Glossary: Cabochon: What It Is And Advantages Of A Cabochun Cut
What is a Cabochon?
A cabochon is a particular kind of gemstone that has been polished and shaped, rather than faceted. In turn, these gems usually have a flat back and domed surface.
One of the simplest and oldest cuts, cabochon cuts are quite popular for opaque gemstones, softer gemstones and gemstones with unique displays such as an asterism: a stone with a star shape on its surface. Onyx, opal, turquoise and lapis are other examples of stones and ornamental jewelry materials that are often fashioned into cabochons. Sometimes, lower-quality precious and semi-precious gemstones, such as citrine, amethyst, garnet and ruby, are also cut into cabochon.
How Are Cabochons Cut?
Cabochon cuts begin with the selection of a suitable rough stone. Just about any gemstone can be used; but some gemstones, like the moonstone or opal, are preferred for their reflectivity and opaque appearance.
Once the stone is selected it is “slabbed,” a term that refers to cutting the gemstone into 1/4- or 1/2-inch thin slices. After placing the slab on a flat surface, a specific template and scribe are then used to mark the final shape of the cabochon.
After the shape is etched onto the raw slab, the Lapidary (a person who cuts and polished stones) uses a trim saw to cut around the stone. To grind the gemstone more accurately, cabochon machines use silicon carbide or diamond wheels. Water is often added to cope with intense heat from friction.
Finally, the gemstone is “dopped.” This involves the application of jeweler's wax to affix the stone to a “dop stick” which is basically a wooden dowel. The remaining excess stone is then ground away until it fits within the template line. Once the shape is set, the stone is sanded and then polished using a special kind of resin wheel and a polishing pad.
Advantages of a Cabochon Cut
While nearly any gemstone can be made “en cabochon,” opaque stones tend to be the most popular. Ultimately, the goal of the cabochon cut is to make the stone appear denser and fuller, as opposed to more brilliant, which is why most gemstones are faceted.
Certain gemstones have unique properties that are only visible when carefully cut en cabochon. These include:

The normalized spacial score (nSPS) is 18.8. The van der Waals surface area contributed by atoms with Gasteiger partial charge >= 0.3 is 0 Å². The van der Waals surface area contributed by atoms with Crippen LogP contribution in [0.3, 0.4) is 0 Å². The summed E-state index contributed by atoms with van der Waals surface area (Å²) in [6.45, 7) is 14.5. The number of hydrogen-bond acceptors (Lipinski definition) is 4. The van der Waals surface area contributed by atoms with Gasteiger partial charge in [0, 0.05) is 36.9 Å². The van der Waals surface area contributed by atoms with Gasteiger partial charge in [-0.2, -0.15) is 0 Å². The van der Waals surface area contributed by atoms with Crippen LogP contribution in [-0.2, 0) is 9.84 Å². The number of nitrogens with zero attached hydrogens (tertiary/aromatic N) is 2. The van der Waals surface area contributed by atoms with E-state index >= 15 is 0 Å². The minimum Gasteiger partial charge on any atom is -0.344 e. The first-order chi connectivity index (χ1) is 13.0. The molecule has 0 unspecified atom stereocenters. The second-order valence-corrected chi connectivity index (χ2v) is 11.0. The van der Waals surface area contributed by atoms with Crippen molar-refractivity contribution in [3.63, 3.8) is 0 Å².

Asterism: An attractive star-like effect produced by sapphires and rubies
Adularescence: A bluish, milky luster produced by a small number of gems such as moonstones
Chatoyance: Commonly referred to as the cat’s eye effect, this is produced by cabochon quartz and some other gemstones
Iridescence: Seen with gemstones such as opal, this phenomenon refers to the shifting colors depending on perspective
Cabochon cuts are also commonly preferred when a stone is translucent or has too many imperfections for faceting. Cabochons will retain a gem’s color but help obscure any scratches that might otherwise appear on the surface. This also makes cabochons ideal for softer gemstones that are typically below a 7 on the Mohs scale for hardness.
Gemstones are usually chosen to be cut into cabochons or facets based on their quality and/or optical properties. Most people tend to gravitate towards faceted gems because they reflect light better and have an alluring sparkle that’s typically associated with jewelry-grade gemstones. They also tend to better suit elegant and sophisticated styles of jewelry.
Cabochon gemstones are generally best suited for boho or more casual styles of jewelry. That said, they can certainly be crafted into highly stylish pieces in the hands of an especially skilled jeweler. A good example is John Atencio’s gorgeous Bermuda collection. Inspired by the startlingly beautiful blue-green waters of Bermuda, John blends gentle curves with matrix turquoise cabochons and scintillating pave diamonds for a brilliant 14 karat gold collection. If you have an affinity for cabochon, consider adding a piece from Bermuda to your jewelry collection.